Don’t believe the hype – the living standards crisis if far from over.
Glancing at the papers this week, or turning on the television news, you’d be forgiven for thinking that most Britons are living in a land of milk and honey thanks to the sterling work of chancellor George Osborne. “Cost of living fears groundless,” declared yesterday’s Daily Mail, while according to Guido Fawkes, Labour’s continued emphasis on living standards is “hilarious“.
Their arguments rest on a number of statistical releases that have come out this week – specifically inflation and jobs figures showing – which show that, after six long years, wages are finally catching up with inflation. Read More »
The secular legal system can uphold the rights of minority women forced to conform to patriarchal religious laws, writes Lejla Kuric
In a secular legal system, the right to hold religious beliefs is absolute. However, the right to manifest those religious beliefs is limited by the need to respect the autonomy and rights of others.
A religious or theocratic legal system, on the other hand, does not recognise such limitations – its notion of justice rests instead on the supremacy of its own revealed truths and the whims of the – invariably male – clerical authorities who interpret them. Read More »
In a wide ranging speech to be delivered in Belfast today, Northern Ireland secretary Theresa Villiers will call for a new process to address legacy issues, with a “proportionate focus on the wrongdoing of paramilitaries”.
Arguing that so far too great an emphasis has been placed on wrongdoing committed by the state, she will use the speech to explain: Read More »
Almost one million people had to rely on a food bank for emergency food aid in the past year, according to figures released today by the Trussell Trust.
913,138 people received three days’ emergency food from Trussell Trust food banks in 2013-14, compared to 346,992 in 2012-13. According to the chairman of the Trussell Trust, these figures are the “tip of the iceberg”.
To put it starkly, in the sixth largest economy in the world almost a million people are now unable to afford enough to eat, a savage indictment of the coalition if ever there was one. Read More »
The fate of the UK’s nuclear weapon system will be decided in the next few years. Whether to renew Trident and what defensive posture to take will be the subjects of internal party debates when manifesto writing, when preparing for the NPT Review Conference in 2015 and when Parliament votes on the ‘Main Gate’ decision on Trident replacement in 2016.
But there have been some interesting stories about Trident in the press of late. Here are just a few: Read More »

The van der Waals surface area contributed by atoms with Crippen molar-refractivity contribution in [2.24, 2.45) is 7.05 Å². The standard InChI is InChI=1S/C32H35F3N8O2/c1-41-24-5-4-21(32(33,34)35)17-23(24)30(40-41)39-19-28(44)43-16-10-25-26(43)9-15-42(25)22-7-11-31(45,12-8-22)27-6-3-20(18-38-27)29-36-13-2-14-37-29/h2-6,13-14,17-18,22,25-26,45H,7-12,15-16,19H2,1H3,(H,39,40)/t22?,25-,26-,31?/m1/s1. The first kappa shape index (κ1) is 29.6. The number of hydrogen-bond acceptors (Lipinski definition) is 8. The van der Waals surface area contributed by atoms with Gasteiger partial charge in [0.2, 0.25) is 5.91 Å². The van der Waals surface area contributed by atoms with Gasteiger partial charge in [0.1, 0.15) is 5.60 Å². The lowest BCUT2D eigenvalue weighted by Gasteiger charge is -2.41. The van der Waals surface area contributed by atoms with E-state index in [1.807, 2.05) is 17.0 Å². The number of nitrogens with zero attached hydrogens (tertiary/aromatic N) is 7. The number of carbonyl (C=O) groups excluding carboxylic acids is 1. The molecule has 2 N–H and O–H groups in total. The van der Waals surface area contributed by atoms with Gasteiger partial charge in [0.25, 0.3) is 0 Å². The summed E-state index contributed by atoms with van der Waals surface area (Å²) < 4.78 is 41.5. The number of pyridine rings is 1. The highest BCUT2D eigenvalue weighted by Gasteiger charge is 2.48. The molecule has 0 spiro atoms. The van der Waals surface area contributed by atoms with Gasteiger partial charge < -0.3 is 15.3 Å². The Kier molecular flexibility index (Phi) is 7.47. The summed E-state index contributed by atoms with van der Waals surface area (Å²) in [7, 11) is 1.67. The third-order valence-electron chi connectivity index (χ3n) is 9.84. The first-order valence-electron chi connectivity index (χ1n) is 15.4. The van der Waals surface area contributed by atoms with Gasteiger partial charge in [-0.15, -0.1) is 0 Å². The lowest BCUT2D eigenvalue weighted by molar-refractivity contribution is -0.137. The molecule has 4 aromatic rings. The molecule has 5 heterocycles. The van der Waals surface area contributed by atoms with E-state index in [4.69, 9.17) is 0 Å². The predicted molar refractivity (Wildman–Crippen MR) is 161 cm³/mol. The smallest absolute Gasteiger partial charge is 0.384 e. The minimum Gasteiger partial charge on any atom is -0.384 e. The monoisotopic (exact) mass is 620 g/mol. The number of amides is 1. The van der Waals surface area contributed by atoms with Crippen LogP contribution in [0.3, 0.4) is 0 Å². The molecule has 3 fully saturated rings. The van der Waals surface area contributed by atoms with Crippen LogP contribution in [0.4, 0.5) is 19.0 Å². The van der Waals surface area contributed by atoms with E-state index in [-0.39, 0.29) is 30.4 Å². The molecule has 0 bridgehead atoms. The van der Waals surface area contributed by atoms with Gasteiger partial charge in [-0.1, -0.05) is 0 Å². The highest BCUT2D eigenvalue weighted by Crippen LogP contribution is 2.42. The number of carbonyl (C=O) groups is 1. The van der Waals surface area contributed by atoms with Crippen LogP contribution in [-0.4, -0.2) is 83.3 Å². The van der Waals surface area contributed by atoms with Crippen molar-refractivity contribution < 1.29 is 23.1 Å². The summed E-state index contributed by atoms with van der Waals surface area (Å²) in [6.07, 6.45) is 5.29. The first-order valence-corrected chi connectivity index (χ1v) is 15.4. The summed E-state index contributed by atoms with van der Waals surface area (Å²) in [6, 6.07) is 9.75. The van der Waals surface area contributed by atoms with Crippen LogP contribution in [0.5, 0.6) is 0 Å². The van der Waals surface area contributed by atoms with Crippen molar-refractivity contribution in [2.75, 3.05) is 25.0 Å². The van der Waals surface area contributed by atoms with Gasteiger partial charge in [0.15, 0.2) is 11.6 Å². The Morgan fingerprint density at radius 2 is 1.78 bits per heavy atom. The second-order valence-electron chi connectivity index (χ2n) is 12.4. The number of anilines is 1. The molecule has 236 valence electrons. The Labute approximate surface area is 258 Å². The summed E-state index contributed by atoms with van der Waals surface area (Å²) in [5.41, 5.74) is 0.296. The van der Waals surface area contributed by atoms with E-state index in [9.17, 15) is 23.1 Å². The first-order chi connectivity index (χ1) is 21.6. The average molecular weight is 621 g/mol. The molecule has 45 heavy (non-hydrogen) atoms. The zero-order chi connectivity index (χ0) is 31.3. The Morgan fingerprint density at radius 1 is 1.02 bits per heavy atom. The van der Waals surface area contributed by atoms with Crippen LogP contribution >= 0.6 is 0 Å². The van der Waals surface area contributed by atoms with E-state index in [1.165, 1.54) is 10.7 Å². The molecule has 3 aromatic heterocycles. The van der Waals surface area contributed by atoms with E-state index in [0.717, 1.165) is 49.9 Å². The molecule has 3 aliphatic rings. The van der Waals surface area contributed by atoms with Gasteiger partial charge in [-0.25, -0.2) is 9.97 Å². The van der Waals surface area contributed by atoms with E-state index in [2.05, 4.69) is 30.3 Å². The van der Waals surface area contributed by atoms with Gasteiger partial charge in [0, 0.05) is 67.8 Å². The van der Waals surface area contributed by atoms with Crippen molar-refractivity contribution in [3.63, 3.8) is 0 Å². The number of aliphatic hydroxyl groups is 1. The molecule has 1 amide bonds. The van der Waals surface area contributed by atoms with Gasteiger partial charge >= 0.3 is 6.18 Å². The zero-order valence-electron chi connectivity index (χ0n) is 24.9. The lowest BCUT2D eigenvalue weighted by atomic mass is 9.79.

It was a measure of how tedious coverage of the 2016 presidential race has already become that so much of last week’s news cycle in the US focussed on Hillary Clinton’s encounter with a stray shoe. Numerous outlets covered how Clinton handled the assault, as well as the identity of her attacker.
As it happened, Clinton’s brush with the offending footwear came just days after she made one of her most political interventions in months. Read More »
Don’t believe the coalition hype. The so-called ‘cost of living crisis’ is far from over, writes James Bloodworth
No doubt there will be a great deal of carping in the conservative press today about how we’re all feeling much better off now that the rate of inflation is finally set to fall below the rate at which wages are increasing.
Consumer Price Inflation was 1.6 per cent in March – down from 1.7 per cent in February, according to the Office for National Statistics, meaning that inflation is now at its lowest level since 2009. Who would argue that this isn’t welcome news?
Not us at Left Foot Forward, that’s for sure. But is it cause for celebration? Well no actually, for there are a number of powerful reasons to think that for most people the so-called ‘cost of living crisis’ is far from over. Read More »
Fresh from taking on Nick Clegg, Nigel Farage has called on Scottish first minister Alex Salmond to debate with him ahead of September’s referendum, arguing that UKIP is the only party offering true independence for Scotland, namely from the European Union.
Having earlier this week criticised the SNP for failing to give the people of Scotland a referendum on their membership of the EU, Farage has used an interview with the Scotsman to call on the Salmond to hold a one-to-one debate with him. Read More »
Poland’s is committed to the European Union, despite what David Cameron may like to think, writes Matt Broomfield
David Cameron will have been relieved to hear Polish minister for foreign affairs Radek Sikorski offering his support over the hot topic of EU reform last week.
“We are perfectly willing to help [Britain] fix some of the problems of the EU…”, he said in an interview in Warsaw. “You have a problem with the Working Time Directive – I have to tell you it applies to all countries just as much as it applies to you…We should be able to fix it, perhaps with a treaty change, perhaps without.” Read More »